• Measurement of total ATP: it is measured by bioluminescence with lysis buffer that destroys the cells. Intracellular ATP is freed and add up to the free ATP. As the volumes of sample are generally low (around 100 µl), the presence of biofilm fragments strongly affects the result.

Consequently, using this strategy, the measurement of intracellular ATP is based on the subtraction of two uncertain measurements, which gives an approximate or even a false result.

The other problem lies in the fact that ATP measurement is relative. Indeed, the result is given in Relative Light Unit by the luminometer (RLU). Yet, in this indirect approach, the measurement is not standardised. It depends on many parameters affecting the enzyme efficacy (temperature, effect of lysis buffer, biocides…).

Working on qualitative measurements only leads to important approximations. It is even possible to get higher quantity of free ATP than total ATP!

In conclusion, the measurement of intracellular ATP by this approach is quick and easy. However, given the issues described above, the result can be bias and thus difficult to interpret. Therefore, it is essential to cautiously process the data to avoid over-interpretations.

Direct measurement of intracellular ATP

An extra step is required to measure intracellular ATP directly: filtration on a membrane to eliminate the free ATP. Indeed, as this molecule is very small, it passes through the membrane whereas the microorganisms are retained.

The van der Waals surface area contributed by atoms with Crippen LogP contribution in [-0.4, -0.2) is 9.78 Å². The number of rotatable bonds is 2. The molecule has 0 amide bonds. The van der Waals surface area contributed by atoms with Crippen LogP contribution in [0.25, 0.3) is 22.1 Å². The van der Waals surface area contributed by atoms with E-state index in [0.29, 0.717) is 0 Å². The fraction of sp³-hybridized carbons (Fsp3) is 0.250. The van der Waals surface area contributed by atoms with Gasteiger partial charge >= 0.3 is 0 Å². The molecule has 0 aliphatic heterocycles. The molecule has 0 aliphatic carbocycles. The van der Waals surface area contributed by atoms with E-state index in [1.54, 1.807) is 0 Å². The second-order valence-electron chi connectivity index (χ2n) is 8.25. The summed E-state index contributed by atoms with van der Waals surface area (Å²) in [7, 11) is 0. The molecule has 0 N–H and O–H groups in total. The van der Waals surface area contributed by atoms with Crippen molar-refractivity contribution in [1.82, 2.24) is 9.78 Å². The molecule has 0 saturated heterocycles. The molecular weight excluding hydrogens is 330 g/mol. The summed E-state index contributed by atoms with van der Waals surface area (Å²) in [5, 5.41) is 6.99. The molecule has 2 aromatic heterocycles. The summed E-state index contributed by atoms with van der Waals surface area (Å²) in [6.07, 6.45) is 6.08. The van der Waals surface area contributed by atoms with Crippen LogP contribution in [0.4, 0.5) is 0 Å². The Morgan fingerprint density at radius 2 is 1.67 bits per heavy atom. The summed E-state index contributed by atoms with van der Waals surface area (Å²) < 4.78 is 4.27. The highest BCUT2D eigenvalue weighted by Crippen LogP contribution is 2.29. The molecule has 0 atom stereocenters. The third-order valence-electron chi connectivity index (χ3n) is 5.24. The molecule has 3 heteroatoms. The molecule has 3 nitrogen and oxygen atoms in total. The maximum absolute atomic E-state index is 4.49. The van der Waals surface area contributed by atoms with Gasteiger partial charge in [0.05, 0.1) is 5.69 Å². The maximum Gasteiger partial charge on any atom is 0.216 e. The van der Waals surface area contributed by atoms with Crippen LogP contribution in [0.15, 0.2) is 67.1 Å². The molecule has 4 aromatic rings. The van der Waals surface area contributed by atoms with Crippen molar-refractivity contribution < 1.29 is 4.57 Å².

In this approach, the microorganisms retained on the filter are then destroyed in order to free the intracellular ATP. It gives a representative view of the living organisms in the sample.

Besides, this strategy has the advantage of analysing a representative volume of sample (generally between 10 and 50 ml).

Although requiring a little more handling, this approach, combined with standardisation, gives quantitative results much more reliable and comparable in time and space.


ATP testing is one of the fastest and easiest methods to detect microorganisms in water. This 40-year-old analysis has obviously evolved over time.

At first, only total ATP was detected qualitatively. Then, thanks to the measurement of free ATP, it was possible to indirectly assess the quantity of intracellular ATP. However, due to high variability, the result interpretation remained complicated.

Then, 15 years ago, new approaches emerged. They now include a filtration step to overcome the problems of variability.

Finally, the integration of external and then internal standardisation made this analysis quantitative. It became robust and comparable in time and space, making ATP testing a relevant analysis.


ATP testing and bacterial culture on solid agar plates are two completely different techniques. While culture method only measures culturable bacteria, i.e., the ones able to grow on a given media, ATP testing measures the quantity of ATP in a sample. As this molecule is produced and found in all living bacteria, ATP testing measures all the bacteria, culturable or not. This major difference makes them difficult to compare.